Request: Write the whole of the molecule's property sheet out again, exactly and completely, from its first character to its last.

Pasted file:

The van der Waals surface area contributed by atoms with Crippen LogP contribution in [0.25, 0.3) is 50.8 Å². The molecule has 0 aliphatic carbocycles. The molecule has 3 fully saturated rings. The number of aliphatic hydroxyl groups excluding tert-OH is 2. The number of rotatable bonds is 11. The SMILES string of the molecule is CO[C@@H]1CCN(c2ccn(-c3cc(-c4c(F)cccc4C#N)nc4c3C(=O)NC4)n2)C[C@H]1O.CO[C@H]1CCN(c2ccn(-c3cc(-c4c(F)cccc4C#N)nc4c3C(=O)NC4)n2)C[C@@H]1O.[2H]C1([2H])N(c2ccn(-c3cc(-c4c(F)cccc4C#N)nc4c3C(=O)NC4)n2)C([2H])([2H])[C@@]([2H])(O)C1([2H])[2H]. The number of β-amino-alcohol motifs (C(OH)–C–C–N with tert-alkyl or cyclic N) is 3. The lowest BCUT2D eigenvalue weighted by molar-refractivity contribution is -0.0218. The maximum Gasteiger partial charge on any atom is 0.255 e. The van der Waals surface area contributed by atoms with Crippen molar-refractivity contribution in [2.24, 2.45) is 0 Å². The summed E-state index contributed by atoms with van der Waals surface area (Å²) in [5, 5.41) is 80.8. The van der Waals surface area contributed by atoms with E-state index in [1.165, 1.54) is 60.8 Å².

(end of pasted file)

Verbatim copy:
The van der Waals surface area contributed by atoms with Crippen LogP contribution in [0.25, 0.3) is 50.8 Å². The molecule has 0 aliphatic carbocycles. The molecule has 3 fully saturated rings. The number of aliphatic hydroxyl groups excluding tert-OH is 2. The number of rotatable bonds is 11. The SMILES string of the molecule is CO[C@@H]1CCN(c2ccn(-c3cc(-c4c(F)cccc4C#N)nc4c3C(=O)NC4)n2)C[C@H]1O.CO[C@H]1CCN(c2ccn(-c3cc(-c4c(F)cccc4C#N)nc4c3C(=O)NC4)n2)C[C@@H]1O.[2H]C1([2H])N(c2ccn(-c3cc(-c4c(F)cccc4C#N)nc4c3C(=O)NC4)n2)C([2H])([2H])[C@@]([2H])(O)C1([2H])[2H]. The number of β-amino-alcohol motifs (C(OH)–C–C–N with tert-alkyl or cyclic N) is 3. The lowest BCUT2D eigenvalue weighted by molar-refractivity contribution is -0.0218. The maximum Gasteiger partial charge on any atom is 0.255 e. The van der Waals surface area contributed by atoms with Crippen molar-refractivity contribution in [2.24, 2.45) is 0 Å². The summed E-state index contributed by atoms with van der Waals surface area (Å²) in [5, 5.41) is 80.8. The van der Waals surface area contributed by atoms with E-state index in [1.165, 1.54) is 60.8 Å².